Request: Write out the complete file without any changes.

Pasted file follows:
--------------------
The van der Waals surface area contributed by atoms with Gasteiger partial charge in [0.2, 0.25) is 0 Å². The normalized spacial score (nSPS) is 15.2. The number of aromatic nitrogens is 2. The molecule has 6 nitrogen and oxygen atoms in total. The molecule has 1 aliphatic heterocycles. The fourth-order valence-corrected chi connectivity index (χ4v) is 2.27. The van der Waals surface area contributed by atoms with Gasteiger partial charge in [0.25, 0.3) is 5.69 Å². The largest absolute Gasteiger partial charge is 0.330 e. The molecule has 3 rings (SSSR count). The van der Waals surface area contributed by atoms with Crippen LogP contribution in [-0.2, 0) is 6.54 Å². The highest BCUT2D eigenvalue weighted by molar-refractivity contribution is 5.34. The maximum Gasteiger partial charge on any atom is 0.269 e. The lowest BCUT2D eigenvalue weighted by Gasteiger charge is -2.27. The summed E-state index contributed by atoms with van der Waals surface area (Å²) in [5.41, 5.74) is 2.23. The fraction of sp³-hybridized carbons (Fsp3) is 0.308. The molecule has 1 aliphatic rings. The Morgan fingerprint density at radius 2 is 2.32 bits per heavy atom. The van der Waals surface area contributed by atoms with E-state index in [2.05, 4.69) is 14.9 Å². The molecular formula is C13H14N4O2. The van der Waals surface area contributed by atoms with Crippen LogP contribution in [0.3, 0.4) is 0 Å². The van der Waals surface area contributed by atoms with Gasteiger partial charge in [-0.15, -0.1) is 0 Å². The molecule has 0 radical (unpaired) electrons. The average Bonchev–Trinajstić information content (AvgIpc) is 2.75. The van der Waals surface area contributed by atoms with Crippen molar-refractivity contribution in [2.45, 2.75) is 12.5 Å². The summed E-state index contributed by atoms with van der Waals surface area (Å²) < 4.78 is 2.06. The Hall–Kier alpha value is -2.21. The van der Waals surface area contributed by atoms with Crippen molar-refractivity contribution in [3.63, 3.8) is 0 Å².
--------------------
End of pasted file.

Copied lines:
The van der Waals surface area contributed by atoms with Gasteiger partial charge in [0.2, 0.25) is 0 Å². The normalized spacial score (nSPS) is 15.2. The number of aromatic nitrogens is 2. The molecule has 6 nitrogen and oxygen atoms in total. The molecule has 1 aliphatic heterocycles. The fourth-order valence-corrected chi connectivity index (χ4v) is 2.27. The van der Waals surface area contributed by atoms with Gasteiger partial charge in [0.25, 0.3) is 5.69 Å². The largest absolute Gasteiger partial charge is 0.330 e. The molecule has 3 rings (SSSR count). The van der Waals surface area contributed by atoms with Crippen LogP contribution in [-0.2, 0) is 6.54 Å². The highest BCUT2D eigenvalue weighted by molar-refractivity contribution is 5.34. The maximum Gasteiger partial charge on any atom is 0.269 e. The lowest BCUT2D eigenvalue weighted by Gasteiger charge is -2.27. The summed E-state index contributed by atoms with van der Waals surface area (Å²) in [5.41, 5.74) is 2.23. The fraction of sp³-hybridized carbons (Fsp3) is 0.308. The molecule has 1 aliphatic rings. The Morgan fingerprint density at radius 2 is 2.32 bits per heavy atom. The van der Waals surface area contributed by atoms with E-state index in [2.05, 4.69) is 14.9 Å². The molecular formula is C13H14N4O2. The van der Waals surface area contributed by atoms with Crippen LogP contribution in [0.3, 0.4) is 0 Å². The van der Waals surface area contributed by atoms with Gasteiger partial charge in [-0.15, -0.1) is 0 Å². The molecule has 0 radical (unpaired) electrons. The average Bonchev–Trinajstić information content (AvgIpc) is 2.75. The van der Waals surface area contributed by atoms with Crippen molar-refractivity contribution in [2.45, 2.75) is 12.5 Å². The summed E-state index contributed by atoms with van der Waals surface area (Å²) < 4.78 is 2.06. The Hall–Kier alpha value is -2.21. The van der Waals surface area contributed by atoms with Crippen molar-refractivity contribution in [3.63, 3.8) is 0 Å².